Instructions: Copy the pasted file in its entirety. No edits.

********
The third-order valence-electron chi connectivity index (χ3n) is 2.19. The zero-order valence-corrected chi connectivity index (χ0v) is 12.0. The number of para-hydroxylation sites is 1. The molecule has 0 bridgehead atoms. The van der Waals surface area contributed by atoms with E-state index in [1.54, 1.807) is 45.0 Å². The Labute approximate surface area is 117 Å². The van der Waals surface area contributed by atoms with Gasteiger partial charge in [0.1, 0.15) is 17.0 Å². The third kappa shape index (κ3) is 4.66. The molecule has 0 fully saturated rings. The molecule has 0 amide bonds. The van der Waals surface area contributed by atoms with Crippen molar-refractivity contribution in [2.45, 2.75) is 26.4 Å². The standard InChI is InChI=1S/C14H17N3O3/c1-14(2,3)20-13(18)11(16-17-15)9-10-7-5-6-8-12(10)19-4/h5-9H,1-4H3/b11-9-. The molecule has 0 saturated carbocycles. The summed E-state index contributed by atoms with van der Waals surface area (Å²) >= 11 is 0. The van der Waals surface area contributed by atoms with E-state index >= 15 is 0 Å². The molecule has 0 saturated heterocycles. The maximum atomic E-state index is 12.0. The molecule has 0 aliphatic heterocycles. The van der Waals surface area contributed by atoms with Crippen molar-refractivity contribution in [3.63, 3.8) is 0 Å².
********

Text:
The third-order valence-electron chi connectivity index (χ3n) is 2.19. The zero-order valence-corrected chi connectivity index (χ0v) is 12.0. The number of para-hydroxylation sites is 1. The molecule has 0 bridgehead atoms. The van der Waals surface area contributed by atoms with E-state index in [1.54, 1.807) is 45.0 Å². The Labute approximate surface area is 117 Å². The van der Waals surface area contributed by atoms with Gasteiger partial charge in [0.1, 0.15) is 17.0 Å². The third kappa shape index (κ3) is 4.66. The molecule has 0 fully saturated rings. The molecule has 0 amide bonds. The van der Waals surface area contributed by atoms with Crippen molar-refractivity contribution in [2.45, 2.75) is 26.4 Å². The standard InChI is InChI=1S/C14H17N3O3/c1-14(2,3)20-13(18)11(16-17-15)9-10-7-5-6-8-12(10)19-4/h5-9H,1-4H3/b11-9-. The molecule has 0 saturated carbocycles. The summed E-state index contributed by atoms with van der Waals surface area (Å²) >= 11 is 0. The van der Waals surface area contributed by atoms with E-state index >= 15 is 0 Å². The molecule has 0 saturated heterocycles. The maximum atomic E-state index is 12.0. The molecule has 0 aliphatic heterocycles. The van der Waals surface area contributed by atoms with Crippen molar-refractivity contribution in [3.63, 3.8) is 0 Å².